How to fit plants into your lifestyle

There’s no right or wrong way to be a container gardener. You can choose to start at your own pace, with a few containers, or go all out and invest in the lifestyle.

But first, how does container gardening fit into your lifestyle?

For example, frequent travelers will need to invest in automated systems that can water plants when they’re away, or plan to have people tend to the plants. They could also choose plants that like to stay on the dry side and are hardy enough to survive the elements and long periods of neglect.

Depending on what you plant, you’ll also have to plan what to do with your garden produce. Do you want to store, seed, or give your product out?

Anybody can get into container gardening! You just need to do some planning beforehand.


You can choose to start with one type of plant, like tomatoes or peppers, and only plant that to start your container garden.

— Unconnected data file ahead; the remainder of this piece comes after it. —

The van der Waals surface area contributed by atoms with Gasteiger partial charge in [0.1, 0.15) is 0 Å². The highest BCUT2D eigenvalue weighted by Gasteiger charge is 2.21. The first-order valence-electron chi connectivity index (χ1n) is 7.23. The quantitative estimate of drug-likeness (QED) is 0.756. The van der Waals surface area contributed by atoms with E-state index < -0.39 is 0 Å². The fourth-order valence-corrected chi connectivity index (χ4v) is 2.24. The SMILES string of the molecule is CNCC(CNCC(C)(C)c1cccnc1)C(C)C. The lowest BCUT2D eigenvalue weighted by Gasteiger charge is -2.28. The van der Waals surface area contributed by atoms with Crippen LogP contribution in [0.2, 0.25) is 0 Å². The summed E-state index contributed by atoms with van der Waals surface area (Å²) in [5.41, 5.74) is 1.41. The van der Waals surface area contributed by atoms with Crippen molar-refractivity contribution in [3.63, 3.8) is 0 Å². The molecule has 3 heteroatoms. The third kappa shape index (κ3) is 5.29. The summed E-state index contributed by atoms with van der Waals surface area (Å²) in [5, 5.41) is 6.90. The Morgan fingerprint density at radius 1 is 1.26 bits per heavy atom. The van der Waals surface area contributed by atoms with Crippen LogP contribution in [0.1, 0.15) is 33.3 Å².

You can also choose to use the companion planting method, where you put different plants that help each other thrive together (like tomatoes and basil), while also preserving garden space. This companion planting guide will take you through the basic steps you need to succeed at this method of container gardening.

The most common container garden plants you can start with are:

● Assorted veggies


Investing in quality gardening tools will make your experience as a beginner more successful. Here’s a list of some gardening tools beginners should have. You’ll also need our list of container gardening essentials to shop on Amazon!


Once your garden is planted, you must keep up the maintenance of your garden. That involves watering, weeding, fertilizing, pruning, staking, and transplanting them.

Before watering your plants, it’s important to know the different temperaments of your plants and when they need watering. The frequency of watering should depend on the plant’s unique needs and not necessarily a schedule. We have a handy guide on how to prevent overwatering your plants.